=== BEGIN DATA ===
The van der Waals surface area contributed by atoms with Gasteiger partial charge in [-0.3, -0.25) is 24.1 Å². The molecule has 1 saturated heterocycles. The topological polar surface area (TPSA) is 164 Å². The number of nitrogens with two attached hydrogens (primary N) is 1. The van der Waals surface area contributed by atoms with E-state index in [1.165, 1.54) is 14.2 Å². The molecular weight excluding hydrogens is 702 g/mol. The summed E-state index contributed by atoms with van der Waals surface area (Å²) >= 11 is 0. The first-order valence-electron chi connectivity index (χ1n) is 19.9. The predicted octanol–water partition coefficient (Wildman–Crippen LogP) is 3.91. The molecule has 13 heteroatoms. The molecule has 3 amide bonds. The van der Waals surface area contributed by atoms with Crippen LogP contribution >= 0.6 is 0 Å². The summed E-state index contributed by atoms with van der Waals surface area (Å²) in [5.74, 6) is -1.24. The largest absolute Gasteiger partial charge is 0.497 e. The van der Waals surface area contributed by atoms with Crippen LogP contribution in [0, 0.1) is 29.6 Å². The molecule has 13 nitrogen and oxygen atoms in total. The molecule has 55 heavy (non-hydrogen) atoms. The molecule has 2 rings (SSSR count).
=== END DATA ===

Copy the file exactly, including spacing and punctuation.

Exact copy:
The van der Waals surface area contributed by atoms with Gasteiger partial charge in [-0.3, -0.25) is 24.1 Å². The molecule has 1 saturated heterocycles. The topological polar surface area (TPSA) is 164 Å². The number of nitrogens with two attached hydrogens (primary N) is 1. The van der Waals surface area contributed by atoms with E-state index in [1.165, 1.54) is 14.2 Å². The molecular weight excluding hydrogens is 702 g/mol. The summed E-state index contributed by atoms with van der Waals surface area (Å²) >= 11 is 0. The first-order valence-electron chi connectivity index (χ1n) is 19.9. The predicted octanol–water partition coefficient (Wildman–Crippen LogP) is 3.91. The molecule has 13 heteroatoms. The molecule has 3 amide bonds. The van der Waals surface area contributed by atoms with Crippen LogP contribution >= 0.6 is 0 Å². The summed E-state index contributed by atoms with van der Waals surface area (Å²) in [5.74, 6) is -1.24. The largest absolute Gasteiger partial charge is 0.497 e. The van der Waals surface area contributed by atoms with Crippen LogP contribution in [0, 0.1) is 29.6 Å². The molecule has 13 nitrogen and oxygen atoms in total. The molecule has 55 heavy (non-hydrogen) atoms. The molecule has 2 rings (SSSR count).